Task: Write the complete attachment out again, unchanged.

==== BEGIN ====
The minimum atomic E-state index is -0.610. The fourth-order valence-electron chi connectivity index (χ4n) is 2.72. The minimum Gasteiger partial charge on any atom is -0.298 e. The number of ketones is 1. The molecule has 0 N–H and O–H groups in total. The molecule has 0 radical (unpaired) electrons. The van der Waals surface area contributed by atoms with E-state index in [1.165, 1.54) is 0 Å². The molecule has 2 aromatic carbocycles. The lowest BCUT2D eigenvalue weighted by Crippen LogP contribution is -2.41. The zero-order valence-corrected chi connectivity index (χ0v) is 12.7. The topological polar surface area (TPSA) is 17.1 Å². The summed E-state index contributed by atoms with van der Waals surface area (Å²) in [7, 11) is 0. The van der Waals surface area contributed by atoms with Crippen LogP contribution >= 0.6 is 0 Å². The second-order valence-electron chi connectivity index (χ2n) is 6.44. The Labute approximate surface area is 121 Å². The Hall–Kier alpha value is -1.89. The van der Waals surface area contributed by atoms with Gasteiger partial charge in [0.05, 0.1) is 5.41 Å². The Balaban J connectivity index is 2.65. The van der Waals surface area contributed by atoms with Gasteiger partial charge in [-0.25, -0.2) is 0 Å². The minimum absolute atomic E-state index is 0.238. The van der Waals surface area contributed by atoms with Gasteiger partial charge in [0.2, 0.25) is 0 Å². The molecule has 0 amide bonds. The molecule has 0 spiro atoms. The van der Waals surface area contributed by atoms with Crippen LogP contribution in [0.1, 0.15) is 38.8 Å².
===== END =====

The minimum atomic E-state index is -0.610. The fourth-order valence-electron chi connectivity index (χ4n) is 2.72. The minimum Gasteiger partial charge on any atom is -0.298 e. The number of ketones is 1. The molecule has 0 N–H and O–H groups in total. The molecule has 0 radical (unpaired) electrons. The van der Waals surface area contributed by atoms with E-state index in [1.165, 1.54) is 0 Å². The molecule has 2 aromatic carbocycles. The lowest BCUT2D eigenvalue weighted by Crippen LogP contribution is -2.41. The zero-order valence-corrected chi connectivity index (χ0v) is 12.7. The topological polar surface area (TPSA) is 17.1 Å². The summed E-state index contributed by atoms with van der Waals surface area (Å²) in [7, 11) is 0. The van der Waals surface area contributed by atoms with Crippen LogP contribution >= 0.6 is 0 Å². The second-order valence-electron chi connectivity index (χ2n) is 6.44. The Labute approximate surface area is 121 Å². The Hall–Kier alpha value is -1.89. The van der Waals surface area contributed by atoms with Gasteiger partial charge in [0.05, 0.1) is 5.41 Å². The Balaban J connectivity index is 2.65. The van der Waals surface area contributed by atoms with Gasteiger partial charge in [-0.25, -0.2) is 0 Å². The minimum absolute atomic E-state index is 0.238. The van der Waals surface area contributed by atoms with Gasteiger partial charge in [0.2, 0.25) is 0 Å². The molecule has 0 amide bonds. The molecule has 0 spiro atoms. The van der Waals surface area contributed by atoms with Crippen LogP contribution in [0.1, 0.15) is 38.8 Å².